Recently, we published an op-ed about the connection between polarized thinking, depression and anxiety. Recognizing our thinking has become polarized is the first step to break the cycle – embracing that nuance and complexity are simply part of life instead of catastrophic and uncontrollable variables.
In conjunction with that essay, we asked our readers two questions:
1. How do you minimize your own polarized thinking?
2. What media do you consume and how does that increase or decrease your black and white thinking?
In dozens of responses, we heard from you on your own techniques for guarding against polarized thinking and your media consumption habits. Responses have been edited for length and clarity. Here’s a recap.
By debating others! I'm a founding member of my high-school's debate team, where I learned to listen to ideas, trying to find flaws in my opposition’s line of thinking while they do the same to me. My own opinions have been changed on multiple occasions due to debates, and advocating for resolutions that you oppose is a great way to broaden your way of thinking. ~Robert Hamblin
Most importantly, I try not to hang out among people or media sources that promote black and white thinking. In the last three months, I averaged less than four hours a month watching or listening to any news shows or viewing sports or other forms of electronic entertainment. I never let the radio or TV play in the background. ~Will Carter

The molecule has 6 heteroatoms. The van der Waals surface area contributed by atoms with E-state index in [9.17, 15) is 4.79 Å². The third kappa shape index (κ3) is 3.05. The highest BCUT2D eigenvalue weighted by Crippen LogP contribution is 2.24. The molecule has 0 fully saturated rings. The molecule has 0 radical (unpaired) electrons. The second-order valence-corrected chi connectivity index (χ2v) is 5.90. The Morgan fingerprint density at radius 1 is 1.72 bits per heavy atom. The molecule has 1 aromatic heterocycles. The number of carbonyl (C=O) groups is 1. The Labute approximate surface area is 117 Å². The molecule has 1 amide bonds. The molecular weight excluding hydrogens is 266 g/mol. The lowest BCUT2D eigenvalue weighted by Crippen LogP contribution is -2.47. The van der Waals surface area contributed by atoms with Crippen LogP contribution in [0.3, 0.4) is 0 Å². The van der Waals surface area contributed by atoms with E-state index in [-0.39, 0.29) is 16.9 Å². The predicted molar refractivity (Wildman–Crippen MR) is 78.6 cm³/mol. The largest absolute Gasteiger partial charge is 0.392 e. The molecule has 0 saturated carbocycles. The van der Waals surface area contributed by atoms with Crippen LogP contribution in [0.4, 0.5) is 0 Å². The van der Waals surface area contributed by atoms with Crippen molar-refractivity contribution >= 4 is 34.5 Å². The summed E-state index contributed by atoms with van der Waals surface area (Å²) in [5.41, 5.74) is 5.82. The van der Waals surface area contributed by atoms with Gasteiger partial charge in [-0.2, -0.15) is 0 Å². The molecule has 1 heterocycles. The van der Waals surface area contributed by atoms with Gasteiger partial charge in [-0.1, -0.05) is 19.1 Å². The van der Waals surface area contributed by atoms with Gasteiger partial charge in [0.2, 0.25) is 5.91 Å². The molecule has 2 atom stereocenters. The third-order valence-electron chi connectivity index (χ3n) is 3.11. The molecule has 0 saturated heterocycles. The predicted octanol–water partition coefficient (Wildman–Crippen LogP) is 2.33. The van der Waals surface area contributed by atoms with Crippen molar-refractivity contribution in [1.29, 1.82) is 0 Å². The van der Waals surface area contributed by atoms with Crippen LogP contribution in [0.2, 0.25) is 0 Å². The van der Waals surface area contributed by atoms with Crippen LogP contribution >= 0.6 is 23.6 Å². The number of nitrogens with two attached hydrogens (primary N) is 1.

When I catch myself getting worked up with self-righteousness or making sweeping, negative statements about "them," I know I'm in dangerous territory. Then, I remind myself of past times when I've been misled by those on my own side who've cherry-picked the facts, used out-of-date information, etc. I aim to replace self-righteous anger with a vaguely uncomfortable feeling that I may not have the whole picture. ~Riley Hart
I read a variety of magazines. I find that The New Republic offers critiques of a wide spectrum of political stances, including an insightfulness that wish Democrats would read and heed for the party's (and nation's) own good. ~James Rodell
My biggest struggle is trying to hear what people who may disagree with me are thinking. It is so hard to be still and listen for the whole thought. And, truthfully, often I find the thought wrong or illogical or missing something. But it pays to listen. ~Kathleen Finderson
I have a sincere commitment to understand the other side, and more importantly, the other person with the opposite side. It’s described as focusing on the third thought. First thought is our emotional reaction to whatever the person said. The second thought is to explain, rationally, why I am right and you are wrong. The third thought is to really understand that other person's point and, even better, that other person (aka who they are, what they care about, how we are similar). I look for solutions, I look for common ground, I try to make the best argument for the side I disagree with, and I read articles to help me do that. I often do some multisided research specifically on whatever issue catches my attention. Doing a balanced search on AllSides helps me do that – it pulls left, center and right articles from across the web on whatever I search.